Too casual about casualties

One result of the constant stream of death and mayhem reported in our media is a numbing to the loss of human life. Real people become numbers and information, which represents a loss of dignity for those suffering.

A side-effect of this is that people quoted in the media make comments in the context of loss of life that, when we take a step back, can be seen to highlight the brutality of our thinking.Two examples in todays media:

  1. The Sydney Morning Herald reports that, “Australians in their 20s and 30s are killing themselves with the drug that euthanasia advocate, Dr Philip Nitschke, has promoted as the ‘peaceful pill”. The Victorian Institute of Forensic Medicine has found that 51 people in Australia have died from an overdose of Nembutal in the past 10 years.” In response to this, Nitschke is reported as saying: “While young people and those with mental illnesses could access Exit’s instructions, he said, that risk had to be weighed against the benefits for many others. ‘There will be some casualties – but this has to be balanced with the growing pool of older people who feel immense wellbeing from having access to this information,’ he said.  Some casualties?!!! When a person running a website has information on it that is linked to the unnecessary death of young people and those with a mental illness, surely a reference to “some casualties” is obscene and indicates a loss of insight to the pain caused by the loss of these lives. And that is regardless of your views on euthanasia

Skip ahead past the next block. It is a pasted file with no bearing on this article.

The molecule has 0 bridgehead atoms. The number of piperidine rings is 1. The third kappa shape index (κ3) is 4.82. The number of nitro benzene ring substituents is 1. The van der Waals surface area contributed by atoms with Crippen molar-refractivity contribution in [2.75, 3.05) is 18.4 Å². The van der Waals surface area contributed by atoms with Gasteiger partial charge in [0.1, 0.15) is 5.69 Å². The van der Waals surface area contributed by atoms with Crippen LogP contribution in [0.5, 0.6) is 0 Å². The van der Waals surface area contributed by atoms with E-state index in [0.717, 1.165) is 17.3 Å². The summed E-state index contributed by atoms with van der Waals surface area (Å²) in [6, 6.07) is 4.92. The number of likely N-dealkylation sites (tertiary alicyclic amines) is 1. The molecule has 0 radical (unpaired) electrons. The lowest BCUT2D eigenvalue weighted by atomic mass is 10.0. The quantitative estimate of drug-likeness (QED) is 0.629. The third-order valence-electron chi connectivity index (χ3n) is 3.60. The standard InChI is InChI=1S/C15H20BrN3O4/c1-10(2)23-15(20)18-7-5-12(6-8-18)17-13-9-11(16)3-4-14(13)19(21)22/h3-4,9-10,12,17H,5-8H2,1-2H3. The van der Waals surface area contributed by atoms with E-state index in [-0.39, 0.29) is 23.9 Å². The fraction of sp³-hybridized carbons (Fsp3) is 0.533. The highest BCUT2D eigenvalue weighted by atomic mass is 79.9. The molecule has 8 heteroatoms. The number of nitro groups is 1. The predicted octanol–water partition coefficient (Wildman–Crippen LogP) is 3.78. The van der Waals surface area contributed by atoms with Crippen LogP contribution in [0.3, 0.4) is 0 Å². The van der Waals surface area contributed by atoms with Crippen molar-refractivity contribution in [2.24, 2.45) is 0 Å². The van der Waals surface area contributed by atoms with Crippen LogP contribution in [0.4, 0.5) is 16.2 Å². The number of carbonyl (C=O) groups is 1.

2. There was widespread reporting of the US-led offensive against the Taliban in southern Afghanistan which includes news that 12 Afghan civilians were accidentally killed by NATO missiles that missed their target. Unfortunately, several times on the ABC and elsewhere, the news of the casualties was followed immediately by this comment: “US President Barack Obama’s national security adviser James Jones said the offensive is going well after the first 24 hours of fighting.” 12 innocent people die in their home and then we hear “the offensive is going well“??!! In reality, there was clear remorse for the loss expressed and responsibility taken and yet the need to rush and compress news robs us of a moment to grieve and properly recognise the tragic loss of life.

Why do I bother highlighting things like this? Because I don’t want to lose the capacity to feel another’s pain and unless we think critically about what we hear and see in the media we are in danger of allowing dying people to become nothing more than consumer content. PH

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